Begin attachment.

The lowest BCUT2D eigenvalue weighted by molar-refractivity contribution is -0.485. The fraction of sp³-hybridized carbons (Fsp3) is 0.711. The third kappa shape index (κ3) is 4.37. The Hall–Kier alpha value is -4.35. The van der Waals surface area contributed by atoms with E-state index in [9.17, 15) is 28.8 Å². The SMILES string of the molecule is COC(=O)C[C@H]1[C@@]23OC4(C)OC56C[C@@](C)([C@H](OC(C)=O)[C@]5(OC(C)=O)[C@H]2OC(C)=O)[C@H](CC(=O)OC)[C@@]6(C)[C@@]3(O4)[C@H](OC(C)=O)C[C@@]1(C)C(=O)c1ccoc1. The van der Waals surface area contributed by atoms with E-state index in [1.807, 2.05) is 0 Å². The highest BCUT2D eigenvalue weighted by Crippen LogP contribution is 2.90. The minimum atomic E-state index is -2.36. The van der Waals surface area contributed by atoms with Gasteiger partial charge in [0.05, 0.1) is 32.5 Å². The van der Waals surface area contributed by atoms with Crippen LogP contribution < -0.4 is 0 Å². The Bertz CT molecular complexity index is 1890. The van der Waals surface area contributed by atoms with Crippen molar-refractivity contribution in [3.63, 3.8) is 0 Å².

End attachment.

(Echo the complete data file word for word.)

The lowest BCUT2D eigenvalue weighted by molar-refractivity contribution is -0.485. The fraction of sp³-hybridized carbons (Fsp3) is 0.711. The third kappa shape index (κ3) is 4.37. The Hall–Kier alpha value is -4.35. The van der Waals surface area contributed by atoms with E-state index in [9.17, 15) is 28.8 Å². The SMILES string of the molecule is COC(=O)C[C@H]1[C@@]23OC4(C)OC56C[C@@](C)([C@H](OC(C)=O)[C@]5(OC(C)=O)[C@H]2OC(C)=O)[C@H](CC(=O)OC)[C@@]6(C)[C@@]3(O4)[C@H](OC(C)=O)C[C@@]1(C)C(=O)c1ccoc1. The van der Waals surface area contributed by atoms with E-state index in [1.807, 2.05) is 0 Å². The highest BCUT2D eigenvalue weighted by Crippen LogP contribution is 2.90. The minimum atomic E-state index is -2.36. The van der Waals surface area contributed by atoms with Gasteiger partial charge in [0.05, 0.1) is 32.5 Å². The van der Waals surface area contributed by atoms with Crippen LogP contribution < -0.4 is 0 Å². The Bertz CT molecular complexity index is 1890. The van der Waals surface area contributed by atoms with Crippen molar-refractivity contribution in [3.63, 3.8) is 0 Å².